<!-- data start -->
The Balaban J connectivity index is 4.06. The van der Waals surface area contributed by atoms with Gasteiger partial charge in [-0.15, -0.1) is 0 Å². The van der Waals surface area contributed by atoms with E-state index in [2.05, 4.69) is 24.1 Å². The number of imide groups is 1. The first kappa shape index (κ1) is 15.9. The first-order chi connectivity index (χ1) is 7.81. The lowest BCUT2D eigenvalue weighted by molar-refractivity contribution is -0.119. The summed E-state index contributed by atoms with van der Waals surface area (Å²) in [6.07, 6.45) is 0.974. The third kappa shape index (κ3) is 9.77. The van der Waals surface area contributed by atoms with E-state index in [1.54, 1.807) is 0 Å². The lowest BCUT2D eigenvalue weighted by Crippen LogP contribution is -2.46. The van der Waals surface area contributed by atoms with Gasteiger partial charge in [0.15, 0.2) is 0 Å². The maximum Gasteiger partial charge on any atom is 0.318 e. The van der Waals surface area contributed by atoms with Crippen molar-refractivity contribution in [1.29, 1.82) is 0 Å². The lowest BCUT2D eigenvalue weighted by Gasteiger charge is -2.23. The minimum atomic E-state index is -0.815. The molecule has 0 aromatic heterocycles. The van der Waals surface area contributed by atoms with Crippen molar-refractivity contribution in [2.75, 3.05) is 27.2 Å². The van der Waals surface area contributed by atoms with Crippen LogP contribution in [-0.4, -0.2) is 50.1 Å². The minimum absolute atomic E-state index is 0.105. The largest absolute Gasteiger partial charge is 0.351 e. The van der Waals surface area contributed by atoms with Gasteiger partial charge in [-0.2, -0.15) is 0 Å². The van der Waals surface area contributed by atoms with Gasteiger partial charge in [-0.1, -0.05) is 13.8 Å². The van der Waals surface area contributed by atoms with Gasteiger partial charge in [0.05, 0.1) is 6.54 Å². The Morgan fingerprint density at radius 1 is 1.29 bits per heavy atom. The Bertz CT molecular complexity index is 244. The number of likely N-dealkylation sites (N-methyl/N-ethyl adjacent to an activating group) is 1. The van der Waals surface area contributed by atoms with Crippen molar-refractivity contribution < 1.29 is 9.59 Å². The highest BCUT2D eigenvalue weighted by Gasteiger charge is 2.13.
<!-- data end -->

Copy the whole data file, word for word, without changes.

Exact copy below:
The Balaban J connectivity index is 4.06. The van der Waals surface area contributed by atoms with Gasteiger partial charge in [-0.15, -0.1) is 0 Å². The van der Waals surface area contributed by atoms with E-state index in [2.05, 4.69) is 24.1 Å². The number of imide groups is 1. The first kappa shape index (κ1) is 15.9. The first-order chi connectivity index (χ1) is 7.81. The lowest BCUT2D eigenvalue weighted by molar-refractivity contribution is -0.119. The summed E-state index contributed by atoms with van der Waals surface area (Å²) in [6.07, 6.45) is 0.974. The third kappa shape index (κ3) is 9.77. The van der Waals surface area contributed by atoms with E-state index in [1.54, 1.807) is 0 Å². The lowest BCUT2D eigenvalue weighted by Crippen LogP contribution is -2.46. The van der Waals surface area contributed by atoms with Gasteiger partial charge in [0.15, 0.2) is 0 Å². The maximum Gasteiger partial charge on any atom is 0.318 e. The van der Waals surface area contributed by atoms with Crippen molar-refractivity contribution in [1.29, 1.82) is 0 Å². The lowest BCUT2D eigenvalue weighted by Gasteiger charge is -2.23. The minimum atomic E-state index is -0.815. The molecule has 0 aromatic heterocycles. The van der Waals surface area contributed by atoms with Crippen molar-refractivity contribution in [2.75, 3.05) is 27.2 Å². The van der Waals surface area contributed by atoms with Crippen LogP contribution in [-0.4, -0.2) is 50.1 Å². The minimum absolute atomic E-state index is 0.105. The largest absolute Gasteiger partial charge is 0.351 e. The van der Waals surface area contributed by atoms with Gasteiger partial charge in [-0.2, -0.15) is 0 Å². The van der Waals surface area contributed by atoms with Gasteiger partial charge in [-0.1, -0.05) is 13.8 Å². The van der Waals surface area contributed by atoms with Gasteiger partial charge in [0.05, 0.1) is 6.54 Å². The Morgan fingerprint density at radius 1 is 1.29 bits per heavy atom. The Bertz CT molecular complexity index is 244. The number of likely N-dealkylation sites (N-methyl/N-ethyl adjacent to an activating group) is 1. The van der Waals surface area contributed by atoms with Crippen molar-refractivity contribution < 1.29 is 9.59 Å². The highest BCUT2D eigenvalue weighted by Gasteiger charge is 2.13.